First Aid: Education

Department for Education written question – answered on 17th November 2015.

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Photo of Jim Shannon Jim Shannon Shadow DUP Spokesperson (Health), Shadow DUP Spokesperson (Transport), Shadow DUP Spokesperson (Equality)

To ask the Secretary of State for Education, what steps she is taking to encourage schools to teach (a) CPR and (b) other life-saving methods.

Photo of Edward Timpson Edward Timpson Minister of State (Education)

All schools are required to teach a balanced and broadly based curriculum that prepares them for adult life. The new national curriculum focuses on the essential knowledge so that teachers can design a wider school curriculum that best meets the needs of their pupils.

Many schools already choose to include CPR (cardiopulmonary resuscitation) and defibrillator awareness as part of their PSHE (personal, social, health and economic education) teaching. The non-statutory PSHE Programme of Study produced by the PSHE Association, teaches young people how to recognise and follow health and safety procedures, ways of reducing risk and minimising harm in risky situations, and how to use emergency and basic first aid.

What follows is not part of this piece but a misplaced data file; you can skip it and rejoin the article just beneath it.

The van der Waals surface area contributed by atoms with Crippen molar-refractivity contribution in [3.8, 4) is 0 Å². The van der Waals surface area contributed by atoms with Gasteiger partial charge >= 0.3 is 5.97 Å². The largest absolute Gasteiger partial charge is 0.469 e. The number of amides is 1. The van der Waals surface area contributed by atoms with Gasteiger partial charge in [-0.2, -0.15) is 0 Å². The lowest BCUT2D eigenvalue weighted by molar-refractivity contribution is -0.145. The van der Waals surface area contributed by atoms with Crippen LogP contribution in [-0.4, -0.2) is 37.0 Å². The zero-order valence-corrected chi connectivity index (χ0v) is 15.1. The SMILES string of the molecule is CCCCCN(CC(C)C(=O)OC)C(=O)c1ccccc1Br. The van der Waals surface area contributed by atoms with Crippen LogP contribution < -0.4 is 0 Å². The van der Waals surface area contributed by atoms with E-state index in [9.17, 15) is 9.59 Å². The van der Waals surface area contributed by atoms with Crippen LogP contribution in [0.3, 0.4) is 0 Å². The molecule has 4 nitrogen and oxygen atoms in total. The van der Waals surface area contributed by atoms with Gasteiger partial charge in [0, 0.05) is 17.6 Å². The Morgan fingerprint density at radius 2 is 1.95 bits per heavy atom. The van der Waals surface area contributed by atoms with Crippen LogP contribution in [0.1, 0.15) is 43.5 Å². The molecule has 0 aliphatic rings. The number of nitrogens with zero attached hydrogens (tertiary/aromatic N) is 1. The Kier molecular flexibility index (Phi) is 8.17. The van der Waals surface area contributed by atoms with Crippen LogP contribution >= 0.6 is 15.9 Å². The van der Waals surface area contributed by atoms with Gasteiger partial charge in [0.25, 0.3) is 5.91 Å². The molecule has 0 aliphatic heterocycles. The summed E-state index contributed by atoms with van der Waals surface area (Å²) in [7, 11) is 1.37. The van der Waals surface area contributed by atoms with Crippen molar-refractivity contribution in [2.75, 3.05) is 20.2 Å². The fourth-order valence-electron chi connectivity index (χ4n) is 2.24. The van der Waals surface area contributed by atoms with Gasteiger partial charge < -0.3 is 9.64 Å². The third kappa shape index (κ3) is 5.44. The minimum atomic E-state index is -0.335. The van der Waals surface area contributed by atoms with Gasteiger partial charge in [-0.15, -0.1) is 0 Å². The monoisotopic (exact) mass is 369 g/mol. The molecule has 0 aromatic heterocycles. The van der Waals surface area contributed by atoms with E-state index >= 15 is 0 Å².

Many schools also make use of organisations such as the Red Cross and St John Ambulance, to provide information to young people about first aid and dealing with emergencies.The British Heart Foundation has offered to provide free CPR training kits to every secondary school in the country, allowing young people to gain first-hand experience of this important life-saving skill. We have promoted this kit to schools through the all schools termly email and social media channels and we expect many schools to take up this offer.

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